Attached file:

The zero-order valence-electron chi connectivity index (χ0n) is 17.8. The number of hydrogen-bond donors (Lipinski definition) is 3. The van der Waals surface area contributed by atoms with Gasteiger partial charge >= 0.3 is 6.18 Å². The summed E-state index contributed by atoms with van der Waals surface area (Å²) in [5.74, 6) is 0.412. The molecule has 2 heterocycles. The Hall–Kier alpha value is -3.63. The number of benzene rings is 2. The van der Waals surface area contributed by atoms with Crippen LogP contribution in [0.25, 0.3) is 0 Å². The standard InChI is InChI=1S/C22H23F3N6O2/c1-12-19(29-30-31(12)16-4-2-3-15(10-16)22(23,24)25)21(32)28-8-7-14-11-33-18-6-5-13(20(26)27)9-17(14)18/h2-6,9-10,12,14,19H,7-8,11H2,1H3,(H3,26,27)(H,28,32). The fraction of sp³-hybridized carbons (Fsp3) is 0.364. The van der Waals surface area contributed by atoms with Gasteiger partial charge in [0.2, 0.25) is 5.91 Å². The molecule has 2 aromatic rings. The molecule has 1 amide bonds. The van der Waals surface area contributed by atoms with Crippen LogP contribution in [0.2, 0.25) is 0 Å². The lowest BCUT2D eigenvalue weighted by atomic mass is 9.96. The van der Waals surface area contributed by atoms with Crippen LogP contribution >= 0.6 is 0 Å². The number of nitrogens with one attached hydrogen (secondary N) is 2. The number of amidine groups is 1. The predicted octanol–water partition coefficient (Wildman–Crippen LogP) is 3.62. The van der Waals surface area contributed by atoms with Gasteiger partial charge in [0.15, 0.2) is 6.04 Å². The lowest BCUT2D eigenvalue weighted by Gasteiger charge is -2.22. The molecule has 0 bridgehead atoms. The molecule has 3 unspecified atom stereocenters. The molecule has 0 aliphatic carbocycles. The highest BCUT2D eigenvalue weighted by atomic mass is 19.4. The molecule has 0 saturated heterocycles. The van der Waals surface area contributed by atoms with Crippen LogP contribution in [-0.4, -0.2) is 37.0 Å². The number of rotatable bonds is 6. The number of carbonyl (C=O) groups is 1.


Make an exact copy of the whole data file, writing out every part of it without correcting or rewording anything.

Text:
The zero-order valence-electron chi connectivity index (χ0n) is 17.8. The number of hydrogen-bond donors (Lipinski definition) is 3. The van der Waals surface area contributed by atoms with Gasteiger partial charge >= 0.3 is 6.18 Å². The summed E-state index contributed by atoms with van der Waals surface area (Å²) in [5.74, 6) is 0.412. The molecule has 2 heterocycles. The Hall–Kier alpha value is -3.63. The number of benzene rings is 2. The van der Waals surface area contributed by atoms with Crippen LogP contribution in [0.25, 0.3) is 0 Å². The standard InChI is InChI=1S/C22H23F3N6O2/c1-12-19(29-30-31(12)16-4-2-3-15(10-16)22(23,24)25)21(32)28-8-7-14-11-33-18-6-5-13(20(26)27)9-17(14)18/h2-6,9-10,12,14,19H,7-8,11H2,1H3,(H3,26,27)(H,28,32). The fraction of sp³-hybridized carbons (Fsp3) is 0.364. The van der Waals surface area contributed by atoms with Gasteiger partial charge in [0.2, 0.25) is 5.91 Å². The molecule has 2 aromatic rings. The molecule has 1 amide bonds. The van der Waals surface area contributed by atoms with Crippen LogP contribution in [0.2, 0.25) is 0 Å². The lowest BCUT2D eigenvalue weighted by atomic mass is 9.96. The van der Waals surface area contributed by atoms with Crippen LogP contribution >= 0.6 is 0 Å². The number of nitrogens with one attached hydrogen (secondary N) is 2. The number of amidine groups is 1. The predicted octanol–water partition coefficient (Wildman–Crippen LogP) is 3.62. The van der Waals surface area contributed by atoms with Gasteiger partial charge in [0.15, 0.2) is 6.04 Å². The lowest BCUT2D eigenvalue weighted by Gasteiger charge is -2.22. The molecule has 0 bridgehead atoms. The molecule has 3 unspecified atom stereocenters. The molecule has 0 aliphatic carbocycles. The highest BCUT2D eigenvalue weighted by atomic mass is 19.4. The molecule has 0 saturated heterocycles. The van der Waals surface area contributed by atoms with Crippen LogP contribution in [-0.4, -0.2) is 37.0 Å². The number of rotatable bonds is 6. The number of carbonyl (C=O) groups is 1.